Big is not always better with smartphone screens

Larger screens work well for media consumption, but durability may be compromised, say analysts.

By , IDG News Service |  

Product launches at the IFA consumer electronics fair in Berlin are giving consumers an unprecedented choice of screen sizes. But analysts are questioning whether consumers can learn to love them all.

Vendors are trying to figure out what works when it comes to screen sizes, according to Geoff Blaber, analyst at CCS Insight.

One of the big product trends at IFA was screen sizes between 4.5 inches and 5.5 inches, which include the LTE version of Samsung Electronics' Galaxy S II, HTC's Windows Phone-based Titan, Samsung's Galaxy Note and the Tablet P from Sony, which has two 5-inch screens.

So far, consumers have shunned products with screens around this size, such as the Dell Streak. But vendors including Samsung and HTC are hoping larger screen sizes will help them differentiate their products in a very competitive market.

"Today's smartphones are pretty difficult to distinguish when it comes to the customer actually looking at them in stores. Increasing the screen is a clear example of manufacturers trying to differentiate rather than following the established product classes," said Blaber.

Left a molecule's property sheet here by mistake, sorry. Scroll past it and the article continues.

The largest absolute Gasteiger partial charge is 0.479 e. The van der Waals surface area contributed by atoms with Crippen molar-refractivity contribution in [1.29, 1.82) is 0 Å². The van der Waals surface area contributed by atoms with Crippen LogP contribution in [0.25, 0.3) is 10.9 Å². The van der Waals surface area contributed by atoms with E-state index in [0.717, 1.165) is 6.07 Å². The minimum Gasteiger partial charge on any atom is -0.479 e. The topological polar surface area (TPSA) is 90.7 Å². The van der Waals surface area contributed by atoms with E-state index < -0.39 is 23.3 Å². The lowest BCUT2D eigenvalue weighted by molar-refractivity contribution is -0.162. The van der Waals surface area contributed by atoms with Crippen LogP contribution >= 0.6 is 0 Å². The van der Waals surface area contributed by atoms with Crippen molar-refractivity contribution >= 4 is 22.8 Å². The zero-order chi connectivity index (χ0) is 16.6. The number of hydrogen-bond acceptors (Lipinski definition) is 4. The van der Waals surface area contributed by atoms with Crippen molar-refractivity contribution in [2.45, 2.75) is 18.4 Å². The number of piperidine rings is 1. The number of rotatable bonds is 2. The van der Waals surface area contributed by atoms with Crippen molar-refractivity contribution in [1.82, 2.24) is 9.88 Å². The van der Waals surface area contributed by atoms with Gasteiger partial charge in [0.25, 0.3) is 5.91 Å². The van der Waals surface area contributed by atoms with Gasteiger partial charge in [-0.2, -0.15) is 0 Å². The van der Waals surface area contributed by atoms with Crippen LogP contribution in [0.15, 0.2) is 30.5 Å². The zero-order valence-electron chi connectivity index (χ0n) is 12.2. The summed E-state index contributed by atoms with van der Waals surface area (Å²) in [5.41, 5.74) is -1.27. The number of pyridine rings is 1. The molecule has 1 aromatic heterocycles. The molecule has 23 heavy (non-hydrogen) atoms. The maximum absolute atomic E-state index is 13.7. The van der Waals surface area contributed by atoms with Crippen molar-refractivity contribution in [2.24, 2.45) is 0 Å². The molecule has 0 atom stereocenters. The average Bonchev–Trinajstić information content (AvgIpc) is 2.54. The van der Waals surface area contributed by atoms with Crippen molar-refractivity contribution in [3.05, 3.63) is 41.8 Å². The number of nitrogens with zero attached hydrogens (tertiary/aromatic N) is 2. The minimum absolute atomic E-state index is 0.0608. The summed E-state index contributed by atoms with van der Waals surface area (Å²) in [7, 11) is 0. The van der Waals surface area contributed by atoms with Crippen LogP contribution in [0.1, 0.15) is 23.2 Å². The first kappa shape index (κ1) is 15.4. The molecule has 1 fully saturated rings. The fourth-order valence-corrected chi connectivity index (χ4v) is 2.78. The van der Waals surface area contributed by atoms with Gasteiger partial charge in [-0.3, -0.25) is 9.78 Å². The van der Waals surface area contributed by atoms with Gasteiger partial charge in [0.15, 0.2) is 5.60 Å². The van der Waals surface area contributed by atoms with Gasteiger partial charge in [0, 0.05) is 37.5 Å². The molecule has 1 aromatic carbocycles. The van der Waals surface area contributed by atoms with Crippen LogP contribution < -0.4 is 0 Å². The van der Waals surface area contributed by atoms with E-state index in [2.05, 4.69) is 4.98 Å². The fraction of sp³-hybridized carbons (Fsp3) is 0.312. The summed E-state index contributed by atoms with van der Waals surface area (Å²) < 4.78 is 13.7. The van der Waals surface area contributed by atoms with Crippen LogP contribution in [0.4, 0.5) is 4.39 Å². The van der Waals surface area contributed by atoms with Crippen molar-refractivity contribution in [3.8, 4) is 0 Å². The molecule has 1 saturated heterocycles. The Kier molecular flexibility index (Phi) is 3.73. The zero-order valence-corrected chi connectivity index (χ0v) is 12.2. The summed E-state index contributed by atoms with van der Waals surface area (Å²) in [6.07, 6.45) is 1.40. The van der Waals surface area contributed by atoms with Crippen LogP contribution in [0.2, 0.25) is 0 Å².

Even though it is not alone, Samsung is to a large extent the company pushing this size category. At the Galaxy Note product launch, the company said it wants to create a new product category between current smartphones and tablets, according to DJ Lee, head of global sales and marketing at Samsung Mobile.

The Note has a 5.3-inch display and an optional stylus that allows users to write on the screen in addition to operating it with their finger. Not everyone is as convinced as Samsung there is a demand for this.

"People are mostly happy with a phone of a reasonable size, 3.5 or 4 inches," said Bob O'Donnell, program vice president for Clients and Displays at IDC.

The introduction of smartphones with larger screens has many implications for users, according to Daniel Freeman, business design lead at Fjord, a company that has specialized in service design.

"If you look at it from the consumer side, there is battery life, the cost of these new big panels and the fact larger screens are more susceptible to breaking," said Freeman.

Also, not being able to put the phone in a pocket is a pain and users want to be able to hold the device to their ear without looking like an idiot, according to Freeman.

But increasing the screen size isn't all bad. It is better for media consumption, including video, browsing and reading e-books, according to Freeman. It also becomes easier to type on the virtual keyboard, which today is an issue for many people contemplating a smartphone purchase, he said.

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